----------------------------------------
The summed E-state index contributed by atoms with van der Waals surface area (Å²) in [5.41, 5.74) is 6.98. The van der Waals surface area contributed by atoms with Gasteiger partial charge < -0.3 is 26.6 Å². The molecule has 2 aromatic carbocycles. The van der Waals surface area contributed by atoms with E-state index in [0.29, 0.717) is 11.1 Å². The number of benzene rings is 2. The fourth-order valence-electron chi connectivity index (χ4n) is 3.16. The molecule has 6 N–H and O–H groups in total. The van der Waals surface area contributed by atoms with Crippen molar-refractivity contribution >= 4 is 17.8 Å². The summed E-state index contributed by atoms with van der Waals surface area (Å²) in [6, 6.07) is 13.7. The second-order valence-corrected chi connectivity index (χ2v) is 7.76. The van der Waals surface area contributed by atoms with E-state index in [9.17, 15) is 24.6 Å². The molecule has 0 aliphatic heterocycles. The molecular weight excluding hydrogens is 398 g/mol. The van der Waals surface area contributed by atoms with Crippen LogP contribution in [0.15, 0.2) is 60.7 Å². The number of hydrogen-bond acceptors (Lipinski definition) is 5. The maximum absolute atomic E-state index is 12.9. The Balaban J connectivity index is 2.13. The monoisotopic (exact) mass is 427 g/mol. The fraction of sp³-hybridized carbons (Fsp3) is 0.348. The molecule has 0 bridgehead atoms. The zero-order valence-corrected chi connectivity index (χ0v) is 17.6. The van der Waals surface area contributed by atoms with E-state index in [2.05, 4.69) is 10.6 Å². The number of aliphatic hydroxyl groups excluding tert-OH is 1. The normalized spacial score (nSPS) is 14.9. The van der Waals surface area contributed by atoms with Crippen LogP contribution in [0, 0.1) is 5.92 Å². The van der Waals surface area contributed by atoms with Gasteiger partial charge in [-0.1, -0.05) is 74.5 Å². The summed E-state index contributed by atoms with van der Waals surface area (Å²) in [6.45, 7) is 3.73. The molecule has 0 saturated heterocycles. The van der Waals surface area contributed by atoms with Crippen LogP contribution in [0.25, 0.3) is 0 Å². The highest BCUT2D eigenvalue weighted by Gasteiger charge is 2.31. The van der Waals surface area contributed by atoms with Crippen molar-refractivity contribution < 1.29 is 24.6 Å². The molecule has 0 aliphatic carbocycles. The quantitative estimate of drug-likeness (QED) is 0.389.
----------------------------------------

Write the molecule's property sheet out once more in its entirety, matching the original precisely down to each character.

The summed E-state index contributed by atoms with van der Waals surface area (Å²) in [5.41, 5.74) is 6.98. The van der Waals surface area contributed by atoms with Gasteiger partial charge < -0.3 is 26.6 Å². The molecule has 2 aromatic carbocycles. The van der Waals surface area contributed by atoms with E-state index in [0.29, 0.717) is 11.1 Å². The number of benzene rings is 2. The fourth-order valence-electron chi connectivity index (χ4n) is 3.16. The molecule has 6 N–H and O–H groups in total. The van der Waals surface area contributed by atoms with Crippen molar-refractivity contribution >= 4 is 17.8 Å². The summed E-state index contributed by atoms with van der Waals surface area (Å²) in [6, 6.07) is 13.7. The second-order valence-corrected chi connectivity index (χ2v) is 7.76. The van der Waals surface area contributed by atoms with E-state index in [9.17, 15) is 24.6 Å². The molecule has 0 aliphatic heterocycles. The molecular weight excluding hydrogens is 398 g/mol. The van der Waals surface area contributed by atoms with Crippen LogP contribution in [0.15, 0.2) is 60.7 Å². The number of hydrogen-bond acceptors (Lipinski definition) is 5. The maximum absolute atomic E-state index is 12.9. The Balaban J connectivity index is 2.13. The monoisotopic (exact) mass is 427 g/mol. The fraction of sp³-hybridized carbons (Fsp3) is 0.348. The molecule has 0 bridgehead atoms. The zero-order valence-corrected chi connectivity index (χ0v) is 17.6. The van der Waals surface area contributed by atoms with E-state index in [2.05, 4.69) is 10.6 Å². The number of aliphatic hydroxyl groups excluding tert-OH is 1. The normalized spacial score (nSPS) is 14.9. The van der Waals surface area contributed by atoms with Crippen LogP contribution in [0, 0.1) is 5.92 Å². The van der Waals surface area contributed by atoms with Gasteiger partial charge in [-0.1, -0.05) is 74.5 Å². The summed E-state index contributed by atoms with van der Waals surface area (Å²) in [6.45, 7) is 3.73. The molecule has 0 saturated heterocycles. The van der Waals surface area contributed by atoms with Crippen LogP contribution in [0.25, 0.3) is 0 Å². The highest BCUT2D eigenvalue weighted by Gasteiger charge is 2.31. The van der Waals surface area contributed by atoms with Crippen molar-refractivity contribution < 1.29 is 24.6 Å². The molecule has 0 aliphatic carbocycles. The quantitative estimate of drug-likeness (QED) is 0.389.